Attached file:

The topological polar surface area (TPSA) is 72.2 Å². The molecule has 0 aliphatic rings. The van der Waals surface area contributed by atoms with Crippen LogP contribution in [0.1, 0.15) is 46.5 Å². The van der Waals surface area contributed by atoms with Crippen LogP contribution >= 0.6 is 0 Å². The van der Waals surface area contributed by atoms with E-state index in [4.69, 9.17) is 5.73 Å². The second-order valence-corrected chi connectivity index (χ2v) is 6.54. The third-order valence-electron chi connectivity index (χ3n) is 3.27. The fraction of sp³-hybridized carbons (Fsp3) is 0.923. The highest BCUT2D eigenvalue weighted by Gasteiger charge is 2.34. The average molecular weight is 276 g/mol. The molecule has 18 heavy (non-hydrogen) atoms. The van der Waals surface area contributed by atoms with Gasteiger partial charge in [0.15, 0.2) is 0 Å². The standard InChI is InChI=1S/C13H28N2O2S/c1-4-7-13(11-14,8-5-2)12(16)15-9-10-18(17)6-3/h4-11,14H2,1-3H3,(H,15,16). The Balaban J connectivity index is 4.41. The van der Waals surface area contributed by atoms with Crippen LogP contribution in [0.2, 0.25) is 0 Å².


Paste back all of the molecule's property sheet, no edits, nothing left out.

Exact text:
The topological polar surface area (TPSA) is 72.2 Å². The molecule has 0 aliphatic rings. The van der Waals surface area contributed by atoms with Crippen LogP contribution in [0.1, 0.15) is 46.5 Å². The van der Waals surface area contributed by atoms with Crippen LogP contribution >= 0.6 is 0 Å². The van der Waals surface area contributed by atoms with E-state index in [4.69, 9.17) is 5.73 Å². The second-order valence-corrected chi connectivity index (χ2v) is 6.54. The third-order valence-electron chi connectivity index (χ3n) is 3.27. The fraction of sp³-hybridized carbons (Fsp3) is 0.923. The highest BCUT2D eigenvalue weighted by Gasteiger charge is 2.34. The average molecular weight is 276 g/mol. The molecule has 18 heavy (non-hydrogen) atoms. The van der Waals surface area contributed by atoms with Gasteiger partial charge in [0.15, 0.2) is 0 Å². The standard InChI is InChI=1S/C13H28N2O2S/c1-4-7-13(11-14,8-5-2)12(16)15-9-10-18(17)6-3/h4-11,14H2,1-3H3,(H,15,16). The Balaban J connectivity index is 4.41. The van der Waals surface area contributed by atoms with Crippen LogP contribution in [0.2, 0.25) is 0 Å².